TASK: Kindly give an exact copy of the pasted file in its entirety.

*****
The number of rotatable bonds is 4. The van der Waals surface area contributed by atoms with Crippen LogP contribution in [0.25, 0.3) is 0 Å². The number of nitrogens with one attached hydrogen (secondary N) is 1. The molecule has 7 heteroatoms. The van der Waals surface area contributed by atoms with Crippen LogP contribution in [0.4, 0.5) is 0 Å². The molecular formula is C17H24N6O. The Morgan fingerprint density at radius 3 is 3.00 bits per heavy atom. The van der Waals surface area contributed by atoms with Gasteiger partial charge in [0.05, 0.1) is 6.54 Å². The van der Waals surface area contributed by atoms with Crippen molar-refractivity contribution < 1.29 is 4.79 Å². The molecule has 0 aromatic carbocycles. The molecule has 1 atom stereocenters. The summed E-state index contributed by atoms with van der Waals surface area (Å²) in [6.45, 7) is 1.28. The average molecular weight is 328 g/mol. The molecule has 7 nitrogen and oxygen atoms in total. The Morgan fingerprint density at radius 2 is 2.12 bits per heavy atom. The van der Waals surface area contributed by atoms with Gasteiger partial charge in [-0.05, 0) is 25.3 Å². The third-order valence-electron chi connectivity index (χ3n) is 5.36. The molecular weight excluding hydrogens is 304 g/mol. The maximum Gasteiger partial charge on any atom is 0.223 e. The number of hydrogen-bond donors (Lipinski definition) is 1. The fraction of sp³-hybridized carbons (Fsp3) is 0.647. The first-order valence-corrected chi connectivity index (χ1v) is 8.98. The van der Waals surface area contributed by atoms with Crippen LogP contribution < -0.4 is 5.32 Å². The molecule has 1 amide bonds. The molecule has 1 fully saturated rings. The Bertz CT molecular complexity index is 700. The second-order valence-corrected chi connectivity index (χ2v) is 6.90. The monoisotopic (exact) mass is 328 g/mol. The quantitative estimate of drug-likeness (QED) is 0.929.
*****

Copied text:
The number of rotatable bonds is 4. The van der Waals surface area contributed by atoms with Crippen LogP contribution in [0.25, 0.3) is 0 Å². The number of nitrogens with one attached hydrogen (secondary N) is 1. The molecule has 7 heteroatoms. The van der Waals surface area contributed by atoms with Crippen LogP contribution in [0.4, 0.5) is 0 Å². The molecular formula is C17H24N6O. The Morgan fingerprint density at radius 3 is 3.00 bits per heavy atom. The van der Waals surface area contributed by atoms with Gasteiger partial charge in [0.05, 0.1) is 6.54 Å². The van der Waals surface area contributed by atoms with Crippen molar-refractivity contribution < 1.29 is 4.79 Å². The molecule has 0 aromatic carbocycles. The molecule has 1 atom stereocenters. The summed E-state index contributed by atoms with van der Waals surface area (Å²) in [6.45, 7) is 1.28. The average molecular weight is 328 g/mol. The molecule has 7 nitrogen and oxygen atoms in total. The Morgan fingerprint density at radius 2 is 2.12 bits per heavy atom. The van der Waals surface area contributed by atoms with Gasteiger partial charge in [-0.05, 0) is 25.3 Å². The third-order valence-electron chi connectivity index (χ3n) is 5.36. The molecular weight excluding hydrogens is 304 g/mol. The maximum Gasteiger partial charge on any atom is 0.223 e. The number of hydrogen-bond donors (Lipinski definition) is 1. The fraction of sp³-hybridized carbons (Fsp3) is 0.647. The first-order valence-corrected chi connectivity index (χ1v) is 8.98. The van der Waals surface area contributed by atoms with Crippen LogP contribution < -0.4 is 5.32 Å². The molecule has 1 amide bonds. The molecule has 1 fully saturated rings. The Bertz CT molecular complexity index is 700. The second-order valence-corrected chi connectivity index (χ2v) is 6.90. The monoisotopic (exact) mass is 328 g/mol. The quantitative estimate of drug-likeness (QED) is 0.929.